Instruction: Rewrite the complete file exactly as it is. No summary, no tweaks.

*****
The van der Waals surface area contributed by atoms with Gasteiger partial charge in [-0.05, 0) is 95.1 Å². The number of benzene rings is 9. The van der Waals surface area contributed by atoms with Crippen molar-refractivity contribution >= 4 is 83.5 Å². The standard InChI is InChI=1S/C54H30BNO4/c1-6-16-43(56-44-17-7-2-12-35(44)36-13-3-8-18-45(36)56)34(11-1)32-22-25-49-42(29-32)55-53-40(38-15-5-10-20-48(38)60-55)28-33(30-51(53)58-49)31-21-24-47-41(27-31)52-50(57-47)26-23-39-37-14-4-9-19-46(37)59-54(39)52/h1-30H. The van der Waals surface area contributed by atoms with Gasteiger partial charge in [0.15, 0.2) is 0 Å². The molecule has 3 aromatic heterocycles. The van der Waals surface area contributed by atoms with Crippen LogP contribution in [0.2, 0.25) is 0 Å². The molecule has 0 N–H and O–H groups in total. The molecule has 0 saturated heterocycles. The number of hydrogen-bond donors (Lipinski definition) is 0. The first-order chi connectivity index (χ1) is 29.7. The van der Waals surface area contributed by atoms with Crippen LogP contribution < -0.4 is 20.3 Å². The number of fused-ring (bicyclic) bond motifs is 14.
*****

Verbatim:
The van der Waals surface area contributed by atoms with Gasteiger partial charge in [-0.05, 0) is 95.1 Å². The number of benzene rings is 9. The van der Waals surface area contributed by atoms with Crippen molar-refractivity contribution >= 4 is 83.5 Å². The standard InChI is InChI=1S/C54H30BNO4/c1-6-16-43(56-44-17-7-2-12-35(44)36-13-3-8-18-45(36)56)34(11-1)32-22-25-49-42(29-32)55-53-40(38-15-5-10-20-48(38)60-55)28-33(30-51(53)58-49)31-21-24-47-41(27-31)52-50(57-47)26-23-39-37-14-4-9-19-46(37)59-54(39)52/h1-30H. The van der Waals surface area contributed by atoms with Gasteiger partial charge in [0.15, 0.2) is 0 Å². The molecule has 3 aromatic heterocycles. The van der Waals surface area contributed by atoms with Crippen LogP contribution in [0.2, 0.25) is 0 Å². The molecule has 0 N–H and O–H groups in total. The molecule has 0 saturated heterocycles. The number of hydrogen-bond donors (Lipinski definition) is 0. The first-order chi connectivity index (χ1) is 29.7. The van der Waals surface area contributed by atoms with Crippen LogP contribution < -0.4 is 20.3 Å². The number of fused-ring (bicyclic) bond motifs is 14.